The advertising community is concerned about what it considers the "sweeping new censorship powers" a Senate indecency bill would give the Federal Communications Commission.
Executives at the Association of National Advertisers and the American Association of Advertising Agencies have sent a letter to the Senate expressing their "strong opposition" to attempts to regulate video violence.
The indecency regulation bill passed by the Senate Commerce Committee last week includes an amendment from Senator Fritz Hollings that would require the FCC to define and regulate video violence if it determines that the V-chip/ratings system did not sufficiently protect children from such shows.
"The amendment would empower government to broadly restrict programming that contains violent content," they wrote. "Such a scheme could wipe out a wide range of programming, from cartoons to dramas to police shows, based on the subjective definitions of the FCC."
While saying better education about the V-chip and ratings may be necessary, the groups said flatly that: "We cannot allow the government to decide what Americans can see in their homes and when they can see it. A government stamp of approval must not be a prerequisite for programming to be seen on the broadcast and cable media."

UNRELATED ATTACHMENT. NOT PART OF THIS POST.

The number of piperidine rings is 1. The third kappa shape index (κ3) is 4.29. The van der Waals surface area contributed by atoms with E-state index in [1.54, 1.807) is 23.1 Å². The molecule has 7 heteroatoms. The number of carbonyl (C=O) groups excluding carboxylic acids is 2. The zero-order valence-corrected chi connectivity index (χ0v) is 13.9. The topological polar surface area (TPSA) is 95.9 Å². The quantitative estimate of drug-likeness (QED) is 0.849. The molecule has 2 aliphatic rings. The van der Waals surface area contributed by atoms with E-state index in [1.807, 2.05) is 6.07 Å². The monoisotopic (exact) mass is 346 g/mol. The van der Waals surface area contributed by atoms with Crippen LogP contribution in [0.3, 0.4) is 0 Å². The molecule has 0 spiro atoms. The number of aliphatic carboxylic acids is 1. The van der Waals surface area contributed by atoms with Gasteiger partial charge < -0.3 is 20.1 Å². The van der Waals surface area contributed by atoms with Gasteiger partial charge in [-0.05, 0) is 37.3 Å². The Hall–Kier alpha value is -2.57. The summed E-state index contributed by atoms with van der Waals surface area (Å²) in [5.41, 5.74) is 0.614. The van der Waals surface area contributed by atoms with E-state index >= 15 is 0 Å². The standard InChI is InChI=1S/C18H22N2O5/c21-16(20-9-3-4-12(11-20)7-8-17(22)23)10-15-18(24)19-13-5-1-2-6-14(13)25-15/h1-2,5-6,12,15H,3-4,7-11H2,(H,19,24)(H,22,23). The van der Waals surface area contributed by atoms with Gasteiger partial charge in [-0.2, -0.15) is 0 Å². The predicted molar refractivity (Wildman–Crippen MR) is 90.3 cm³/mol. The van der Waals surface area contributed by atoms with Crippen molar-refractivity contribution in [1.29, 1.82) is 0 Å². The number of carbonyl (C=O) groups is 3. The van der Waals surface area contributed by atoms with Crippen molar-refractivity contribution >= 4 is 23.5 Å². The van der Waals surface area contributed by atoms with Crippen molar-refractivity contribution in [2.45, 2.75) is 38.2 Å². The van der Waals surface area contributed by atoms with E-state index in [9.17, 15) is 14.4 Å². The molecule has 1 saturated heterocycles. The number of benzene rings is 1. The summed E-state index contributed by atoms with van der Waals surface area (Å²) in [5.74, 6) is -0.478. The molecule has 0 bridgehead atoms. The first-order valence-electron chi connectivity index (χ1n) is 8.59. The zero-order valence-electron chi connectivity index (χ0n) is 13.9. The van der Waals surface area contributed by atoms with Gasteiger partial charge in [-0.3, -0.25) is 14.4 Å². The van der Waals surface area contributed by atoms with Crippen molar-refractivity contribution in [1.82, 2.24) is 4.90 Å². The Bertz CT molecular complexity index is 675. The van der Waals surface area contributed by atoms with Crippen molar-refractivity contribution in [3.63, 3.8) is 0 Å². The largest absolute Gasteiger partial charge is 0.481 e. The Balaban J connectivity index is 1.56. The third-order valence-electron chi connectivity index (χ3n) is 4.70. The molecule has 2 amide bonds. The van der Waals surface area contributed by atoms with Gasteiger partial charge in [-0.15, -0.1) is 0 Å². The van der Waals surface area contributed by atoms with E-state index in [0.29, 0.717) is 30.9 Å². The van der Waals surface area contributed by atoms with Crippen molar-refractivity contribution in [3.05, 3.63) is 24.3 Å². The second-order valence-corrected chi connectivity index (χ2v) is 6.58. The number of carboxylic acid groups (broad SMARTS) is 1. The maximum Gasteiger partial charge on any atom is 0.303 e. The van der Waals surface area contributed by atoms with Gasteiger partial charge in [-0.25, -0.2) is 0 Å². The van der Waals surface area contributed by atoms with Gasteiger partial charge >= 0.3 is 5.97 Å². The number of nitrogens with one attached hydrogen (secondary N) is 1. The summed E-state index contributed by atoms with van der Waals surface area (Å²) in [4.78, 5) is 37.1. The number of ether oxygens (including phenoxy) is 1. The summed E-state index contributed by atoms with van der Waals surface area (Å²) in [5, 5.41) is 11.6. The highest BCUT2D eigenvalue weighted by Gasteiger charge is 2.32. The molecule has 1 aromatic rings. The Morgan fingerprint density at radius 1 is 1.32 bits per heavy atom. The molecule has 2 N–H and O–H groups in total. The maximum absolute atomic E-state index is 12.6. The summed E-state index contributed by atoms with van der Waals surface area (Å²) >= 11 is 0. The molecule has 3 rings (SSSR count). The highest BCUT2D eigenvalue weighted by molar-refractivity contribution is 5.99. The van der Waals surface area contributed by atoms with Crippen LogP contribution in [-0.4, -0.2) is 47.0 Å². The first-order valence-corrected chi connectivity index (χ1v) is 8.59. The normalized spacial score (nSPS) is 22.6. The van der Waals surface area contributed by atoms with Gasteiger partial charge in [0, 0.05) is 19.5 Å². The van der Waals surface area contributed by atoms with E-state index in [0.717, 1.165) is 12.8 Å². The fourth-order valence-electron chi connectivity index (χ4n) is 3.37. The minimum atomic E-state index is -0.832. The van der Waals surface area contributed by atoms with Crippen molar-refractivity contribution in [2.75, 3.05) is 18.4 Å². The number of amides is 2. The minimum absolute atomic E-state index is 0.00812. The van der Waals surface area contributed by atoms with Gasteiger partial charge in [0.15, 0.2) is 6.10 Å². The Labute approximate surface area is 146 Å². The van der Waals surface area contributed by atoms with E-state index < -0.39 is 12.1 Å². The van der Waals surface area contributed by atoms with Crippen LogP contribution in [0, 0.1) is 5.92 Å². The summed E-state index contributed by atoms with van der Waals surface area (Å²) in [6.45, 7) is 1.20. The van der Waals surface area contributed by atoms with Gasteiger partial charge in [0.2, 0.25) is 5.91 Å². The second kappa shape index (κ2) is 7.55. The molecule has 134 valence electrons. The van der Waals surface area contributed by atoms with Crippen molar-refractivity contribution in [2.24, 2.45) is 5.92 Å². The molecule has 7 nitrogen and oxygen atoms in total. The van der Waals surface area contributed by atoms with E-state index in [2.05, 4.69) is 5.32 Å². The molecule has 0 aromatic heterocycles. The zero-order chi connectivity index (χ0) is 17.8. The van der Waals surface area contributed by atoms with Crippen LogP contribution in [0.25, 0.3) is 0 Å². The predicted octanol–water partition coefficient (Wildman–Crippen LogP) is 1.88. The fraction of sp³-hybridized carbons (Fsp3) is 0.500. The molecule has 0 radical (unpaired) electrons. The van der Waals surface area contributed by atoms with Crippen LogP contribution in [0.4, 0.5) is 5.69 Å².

Although the bill talks about commercial speech, "it creates a cloud over both the programming and advertising," the ANA's Dan Jaffe, one of the letter's co-signers, told B&C (AAAA's Richard O'Brien was the other). Jaffe added that the amendment was simply one of a "growing number of efforts to use children as a means to circumnavigate the protections of the First Amendment."
In the face of a growing childhood obesity problem, the ad industry has been under heavy fire from Washington over the way food ads are marketed to kids.